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something that goes under a bed

Discussion in 'English Only' started by Hole, Jun 21, 2013.

  1. Hole Senior Member

    Zagreb, Croatia
    Croatia - Croatian
    Hello!

    Can someone please tell me what this expression means in the following context: two guys are talking and one of them is an Italian who moved to Australia. The other (Australian) mentions a Jerry, and when the Italian asks what is a Jerry, he answers: "A Hun, a German, or something that goes under a bed".

    I have no idea what a German has to do with beds. And the source is a 1966 Australian movie called "They're a Weird Mob".

    Thanks!
     
  2. Myridon

    Myridon Senior Member

    Texas
    English - US
    He says it could be three things 1) a Hun, 2) a German, or 3) something that goes under the bed (jerry is Australian for a type of chamberpot).
     
  3. Hau Ruck

    Hau Ruck Senior Member

    United States - Midwest
    English - U.S.
    This is quite interesting. How would 'Jerry' apply to the German or the Hun?

    I wonder if this is an older reference I'm not familiar with in regard to those two?
    (I confess, I had no idea about the chamberpot til I read Myridon's response.)
     
  4. sdgraham

    sdgraham Senior Member

    Oregon, USA
    USA English
  5. Hau Ruck

    Hau Ruck Senior Member

    United States - Midwest
    English - U.S.
  6. Hole Senior Member

    Zagreb, Croatia
    Croatia - Croatian
    Thanks! I had no idea that it was a type of chamberpot!
     
  7. Egmont Senior Member

    Massachusetts, U.S.
    English - U.S.
    Be aware that calling Germans "Jerries" and "Huns" comes from a time that English-speaking countries were at war with Germany and it was acceptable to insult Germans. Do not use either of those terms to refer to someone from Germany now, even as a joke!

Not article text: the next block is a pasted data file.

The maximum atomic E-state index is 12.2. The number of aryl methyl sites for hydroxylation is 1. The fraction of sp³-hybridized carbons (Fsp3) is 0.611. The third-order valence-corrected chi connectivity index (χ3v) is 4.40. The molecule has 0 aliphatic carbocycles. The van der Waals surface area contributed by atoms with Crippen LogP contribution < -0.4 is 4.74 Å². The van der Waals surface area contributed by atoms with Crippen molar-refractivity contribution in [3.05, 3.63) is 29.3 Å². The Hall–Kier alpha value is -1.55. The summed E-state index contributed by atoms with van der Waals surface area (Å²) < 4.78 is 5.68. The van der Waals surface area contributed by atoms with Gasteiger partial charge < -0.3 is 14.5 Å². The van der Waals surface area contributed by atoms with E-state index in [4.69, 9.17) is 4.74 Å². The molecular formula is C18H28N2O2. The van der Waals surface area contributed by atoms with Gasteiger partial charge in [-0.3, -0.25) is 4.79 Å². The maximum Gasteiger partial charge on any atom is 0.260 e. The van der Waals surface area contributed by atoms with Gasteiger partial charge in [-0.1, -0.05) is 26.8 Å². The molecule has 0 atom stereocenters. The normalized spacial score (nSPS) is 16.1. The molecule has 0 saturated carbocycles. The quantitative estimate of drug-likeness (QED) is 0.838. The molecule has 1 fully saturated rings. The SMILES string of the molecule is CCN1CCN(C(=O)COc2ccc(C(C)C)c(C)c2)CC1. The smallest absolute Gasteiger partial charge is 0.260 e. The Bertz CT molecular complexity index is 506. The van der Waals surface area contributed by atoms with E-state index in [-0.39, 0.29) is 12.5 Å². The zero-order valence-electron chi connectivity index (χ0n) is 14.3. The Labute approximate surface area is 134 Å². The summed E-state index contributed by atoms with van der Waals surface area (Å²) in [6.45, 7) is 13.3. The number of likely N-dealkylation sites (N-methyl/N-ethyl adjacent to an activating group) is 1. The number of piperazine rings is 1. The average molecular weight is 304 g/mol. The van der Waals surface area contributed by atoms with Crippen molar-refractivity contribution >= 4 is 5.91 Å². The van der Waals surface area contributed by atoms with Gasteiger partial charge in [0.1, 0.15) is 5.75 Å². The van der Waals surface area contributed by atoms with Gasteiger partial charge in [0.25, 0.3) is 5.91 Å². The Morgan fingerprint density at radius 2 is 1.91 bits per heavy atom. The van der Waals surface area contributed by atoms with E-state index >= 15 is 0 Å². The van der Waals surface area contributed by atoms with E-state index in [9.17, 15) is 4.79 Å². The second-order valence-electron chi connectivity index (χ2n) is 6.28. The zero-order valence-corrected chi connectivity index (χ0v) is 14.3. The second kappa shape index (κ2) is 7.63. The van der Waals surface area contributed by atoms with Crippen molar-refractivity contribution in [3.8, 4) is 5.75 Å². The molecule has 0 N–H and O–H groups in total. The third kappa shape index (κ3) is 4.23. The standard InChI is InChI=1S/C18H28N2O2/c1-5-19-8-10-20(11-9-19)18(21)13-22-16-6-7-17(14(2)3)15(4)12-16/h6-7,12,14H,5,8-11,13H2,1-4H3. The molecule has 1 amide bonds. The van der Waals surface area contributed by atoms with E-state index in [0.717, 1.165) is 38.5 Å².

8. Hole Senior Member

    Zagreb, Croatia
    Croatia - Croatian
    Yes, I know that ;) Thanks!
     
  9. Ronald Almond New Member

    USA English
    Use of words in another level. Did not really know about that. Great to know. :)
     
  10. Hau Ruck

    Hau Ruck Senior Member

    United States - Midwest
    English - U.S.
    That might be why I was unfamiliar with it. Guess there's not many Germans referring to themselves that way. Interesting, I had only heard the more common condescending terms for Germans.
     
  11. Andygc Senior Member

    Devon
    British English
    Actually, it was originally British English and has been around with that meaning from the early 19th century.

    Jerry (meaning a German) goes back in writing to at least 1919 so we can assume it was in spoken English during WW I. Hun referring to Germans goes back further - to English newspaper reports of a speech made by Kaiser Wilhelm II in 1900.

    (source: the OED)
     
  12. Hau Ruck

    Hau Ruck Senior Member

    United States - Midwest
    English - U.S.
    Now that I think about it, in the movie, Sleepy Hollow, they refer to the Headless Horseman as having been a Hun. I vaguely remember the setting being around the 18th century, maybe 19th.
     
  13. Hole Senior Member

    Zagreb, Croatia
    Croatia - Croatian
    Huns are actually a nomadic peoplehttp://en.wikipedia.org/wiki/Huns

    Maybe they are ancestors of Germans, but I didn't know that they called Germans Huns in the WWI
     
  14. AutumnOwl

    AutumnOwl Senior Member

    Sweden
    Swedish - Sweden, Finnish
    The use of Huns for Germans is not about them being the ancestors of the Germans, it came from a speech made by kaiser Wilhelm II in 1900 when German troups were sent to China:
    From the Wikipedia link posted by sdgraham.
     

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